This is a brief account of how international non-governmental Catholic peace movement Pax Christi facilitated dialogue between the Lord’s Resistance Army (LRA) and the Government of Uganda (GoU) as part of the Juba negotiation process. It is drawn from an interview with Hizkias Assefa who worked with Pax Christi at the time. Due to ongoing peacemaking efforts in the region and resultant sensitivities, the account remains an overview.
Pax Christi’s involvement with the LRA situation dates back to 1998 and my personal involvement began in 1994. The Juba negotiations to end the LRA conflict started because of contact and trust established with the two protagonists – the LRA and the GoU – during this time. These relationships were the basis for the first negotiation contacts with LRA leader Joseph Kony and his deputy Vincent Otti in early 2006, and later that year between the LRA senior leadership and the GoU, which led to the start of the Juba talks.
Joseph Kony had written to Pax Christi asking for our mediation. The venue was significant for the LRA because of International Criminal Court (ICC) arrest warrants for certain LRA members. As Sudan was not a signatory of the Rome Statute, LRA members could enter Southern Sudan without being arrested. We therefore approached the Government of Southern Sudan (GoSS) requesting they host a meeting in order for us to facilitate a very low-key, problem-solving type of negotiation process. However, various factors prevented us from following through on the design of the talks as initially intended.
Despite the difficult conditions of the talks, an important Cessation of Hostilities Agreement was reached at the end of August 2006 that effectively brought the fighting in northern Uganda to an end. By late Autumn, the negotiations became seriously stalemated and both delegations were frustrated that the talks were foundering. There was immense suspicion and animosity between the delegates, which they were not helped to overcome. The parties were not even able to have informal facilitated encounters to work through some of the blockages despite the fact that both delegations requested such help. The confidence of both sides, particularly the LRA, in the Juba talks dissipated significantly at this time and they were calling for a change of venue.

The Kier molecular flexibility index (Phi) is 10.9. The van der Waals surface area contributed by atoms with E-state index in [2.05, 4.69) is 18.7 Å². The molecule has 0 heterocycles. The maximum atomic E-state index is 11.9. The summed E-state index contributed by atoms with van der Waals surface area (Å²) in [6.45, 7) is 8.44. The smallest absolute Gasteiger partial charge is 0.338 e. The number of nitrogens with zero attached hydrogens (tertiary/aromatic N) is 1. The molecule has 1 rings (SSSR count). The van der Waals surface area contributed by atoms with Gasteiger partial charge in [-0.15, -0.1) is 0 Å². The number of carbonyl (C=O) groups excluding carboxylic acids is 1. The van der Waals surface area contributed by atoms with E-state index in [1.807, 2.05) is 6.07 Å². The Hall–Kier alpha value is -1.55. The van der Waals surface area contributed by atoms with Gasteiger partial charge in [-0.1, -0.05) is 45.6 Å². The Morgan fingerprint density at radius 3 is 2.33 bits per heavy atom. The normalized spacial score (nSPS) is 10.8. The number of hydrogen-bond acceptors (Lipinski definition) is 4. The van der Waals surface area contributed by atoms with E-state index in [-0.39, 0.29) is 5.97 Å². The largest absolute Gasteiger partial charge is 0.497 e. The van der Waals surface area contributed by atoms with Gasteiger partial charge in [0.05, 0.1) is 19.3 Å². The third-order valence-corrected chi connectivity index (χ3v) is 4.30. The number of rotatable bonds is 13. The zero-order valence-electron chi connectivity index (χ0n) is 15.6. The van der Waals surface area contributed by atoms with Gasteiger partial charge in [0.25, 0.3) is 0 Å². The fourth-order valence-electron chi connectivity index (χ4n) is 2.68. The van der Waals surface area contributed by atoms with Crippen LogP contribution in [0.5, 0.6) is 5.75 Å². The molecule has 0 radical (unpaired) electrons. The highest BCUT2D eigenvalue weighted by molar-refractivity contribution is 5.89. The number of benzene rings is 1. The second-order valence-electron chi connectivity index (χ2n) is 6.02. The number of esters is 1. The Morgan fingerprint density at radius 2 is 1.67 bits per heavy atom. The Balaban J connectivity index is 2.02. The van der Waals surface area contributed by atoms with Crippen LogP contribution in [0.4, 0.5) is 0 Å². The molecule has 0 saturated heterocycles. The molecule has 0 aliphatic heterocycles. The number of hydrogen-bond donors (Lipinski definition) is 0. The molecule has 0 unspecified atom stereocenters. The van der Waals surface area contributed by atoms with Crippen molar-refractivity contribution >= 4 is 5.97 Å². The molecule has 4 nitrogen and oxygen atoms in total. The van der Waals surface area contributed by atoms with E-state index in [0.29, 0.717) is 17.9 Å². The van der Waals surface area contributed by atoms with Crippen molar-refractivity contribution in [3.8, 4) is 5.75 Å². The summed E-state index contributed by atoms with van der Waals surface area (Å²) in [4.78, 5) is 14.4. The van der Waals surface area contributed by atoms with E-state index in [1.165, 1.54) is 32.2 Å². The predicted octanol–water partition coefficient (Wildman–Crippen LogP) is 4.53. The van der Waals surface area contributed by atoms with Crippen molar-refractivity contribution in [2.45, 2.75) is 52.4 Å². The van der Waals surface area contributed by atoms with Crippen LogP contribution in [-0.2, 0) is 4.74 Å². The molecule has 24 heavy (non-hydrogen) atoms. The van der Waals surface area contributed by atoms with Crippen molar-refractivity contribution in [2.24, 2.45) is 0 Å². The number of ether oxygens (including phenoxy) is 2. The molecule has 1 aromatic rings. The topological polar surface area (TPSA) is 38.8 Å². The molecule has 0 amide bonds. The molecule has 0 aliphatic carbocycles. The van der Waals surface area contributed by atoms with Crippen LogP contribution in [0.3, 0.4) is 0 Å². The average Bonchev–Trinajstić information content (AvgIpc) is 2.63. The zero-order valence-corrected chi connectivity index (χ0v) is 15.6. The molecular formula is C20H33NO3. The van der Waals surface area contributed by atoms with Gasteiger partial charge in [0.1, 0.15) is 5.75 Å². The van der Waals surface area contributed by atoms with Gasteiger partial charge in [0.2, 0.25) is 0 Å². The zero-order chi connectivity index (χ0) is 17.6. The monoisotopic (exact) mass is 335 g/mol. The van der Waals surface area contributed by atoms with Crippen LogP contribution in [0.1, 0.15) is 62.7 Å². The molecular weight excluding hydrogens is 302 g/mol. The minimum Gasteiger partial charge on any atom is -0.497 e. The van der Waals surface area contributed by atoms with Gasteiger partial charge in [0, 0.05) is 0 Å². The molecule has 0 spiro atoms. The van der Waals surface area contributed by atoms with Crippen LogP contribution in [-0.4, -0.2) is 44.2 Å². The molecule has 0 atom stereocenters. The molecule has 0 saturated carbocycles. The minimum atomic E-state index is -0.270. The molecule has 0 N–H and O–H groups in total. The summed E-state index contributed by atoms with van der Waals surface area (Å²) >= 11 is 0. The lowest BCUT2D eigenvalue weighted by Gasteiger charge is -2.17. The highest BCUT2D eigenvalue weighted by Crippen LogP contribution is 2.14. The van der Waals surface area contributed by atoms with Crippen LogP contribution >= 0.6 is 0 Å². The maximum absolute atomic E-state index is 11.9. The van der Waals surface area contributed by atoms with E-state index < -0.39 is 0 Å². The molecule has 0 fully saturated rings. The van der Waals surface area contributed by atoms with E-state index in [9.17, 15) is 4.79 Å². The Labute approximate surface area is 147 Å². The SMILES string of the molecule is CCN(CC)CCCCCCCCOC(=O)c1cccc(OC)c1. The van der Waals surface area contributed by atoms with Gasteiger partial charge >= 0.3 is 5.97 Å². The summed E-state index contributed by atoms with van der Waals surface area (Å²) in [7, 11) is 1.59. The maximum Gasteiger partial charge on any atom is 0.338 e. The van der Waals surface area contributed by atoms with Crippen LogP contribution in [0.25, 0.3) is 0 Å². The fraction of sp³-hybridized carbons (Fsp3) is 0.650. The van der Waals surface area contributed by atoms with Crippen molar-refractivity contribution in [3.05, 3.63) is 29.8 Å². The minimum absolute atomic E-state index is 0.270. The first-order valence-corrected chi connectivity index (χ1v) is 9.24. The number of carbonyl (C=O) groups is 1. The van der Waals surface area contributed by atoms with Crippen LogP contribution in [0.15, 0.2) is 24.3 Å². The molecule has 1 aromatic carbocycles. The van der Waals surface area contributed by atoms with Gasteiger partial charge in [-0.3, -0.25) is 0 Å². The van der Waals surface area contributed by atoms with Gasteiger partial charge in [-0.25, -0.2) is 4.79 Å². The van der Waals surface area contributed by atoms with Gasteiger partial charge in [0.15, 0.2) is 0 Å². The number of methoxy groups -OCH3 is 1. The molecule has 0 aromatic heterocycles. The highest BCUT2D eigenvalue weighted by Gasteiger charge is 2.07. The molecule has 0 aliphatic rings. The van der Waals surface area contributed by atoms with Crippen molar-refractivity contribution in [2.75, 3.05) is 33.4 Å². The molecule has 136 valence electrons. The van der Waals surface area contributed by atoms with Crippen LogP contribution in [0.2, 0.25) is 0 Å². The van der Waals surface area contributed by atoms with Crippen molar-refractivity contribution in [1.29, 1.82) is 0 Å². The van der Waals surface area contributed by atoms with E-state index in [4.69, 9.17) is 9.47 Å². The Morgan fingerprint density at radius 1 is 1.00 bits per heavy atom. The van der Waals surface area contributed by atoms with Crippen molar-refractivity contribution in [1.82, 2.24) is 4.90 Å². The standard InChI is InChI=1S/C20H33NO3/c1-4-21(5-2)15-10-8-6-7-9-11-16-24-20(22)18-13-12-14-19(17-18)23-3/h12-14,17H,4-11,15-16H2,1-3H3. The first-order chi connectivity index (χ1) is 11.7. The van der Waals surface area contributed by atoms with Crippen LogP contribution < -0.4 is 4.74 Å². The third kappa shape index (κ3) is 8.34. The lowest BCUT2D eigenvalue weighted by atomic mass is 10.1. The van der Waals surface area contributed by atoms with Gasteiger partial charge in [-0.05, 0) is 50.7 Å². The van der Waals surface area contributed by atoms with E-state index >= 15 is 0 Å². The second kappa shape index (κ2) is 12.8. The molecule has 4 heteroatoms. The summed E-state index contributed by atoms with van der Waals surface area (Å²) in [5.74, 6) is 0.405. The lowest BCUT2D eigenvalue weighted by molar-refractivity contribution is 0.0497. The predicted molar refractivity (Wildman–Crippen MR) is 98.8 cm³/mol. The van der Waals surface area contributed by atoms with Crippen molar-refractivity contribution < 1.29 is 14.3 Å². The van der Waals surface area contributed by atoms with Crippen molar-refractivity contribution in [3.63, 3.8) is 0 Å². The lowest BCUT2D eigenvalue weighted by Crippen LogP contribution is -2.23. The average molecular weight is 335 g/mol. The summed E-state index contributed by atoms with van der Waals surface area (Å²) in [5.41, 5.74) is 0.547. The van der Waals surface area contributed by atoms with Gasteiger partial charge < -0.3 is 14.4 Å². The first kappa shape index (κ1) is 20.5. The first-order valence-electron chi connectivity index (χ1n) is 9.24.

So a ‘back channel’ approach was envisioned to try to jump-start the stalled negotiations. In early 2007 informal talks were organised by Pax Christi in Mombasa, Kenya, intended to respond to blockages in the Juba process, caused in part by the ‘goldfish-bowl’ atmosphere of Juba. The idea was to transfer the results of any progress made in Mombasa back to the formal mediation process in Juba. The Mombasa talks were held with the approval of the top principal of each conflict party. Prior to going ahead, we were assured that the other Juba mediation panel members would be informed of the back channel process. In the true sense of negotiation, the Mombasa talks provided the opportunity for more genuine and open interaction between the parties than was happening in Juba.
There are many reasons for the failure of the Juba talks as well as for other peacemaking efforts that preceded them. Negotiations in Mombasa cleared blockages to direct communication between the senior figures from both parties. However, the opportunity to build on those accomplishments was largely lost when the talks resumed in Juba.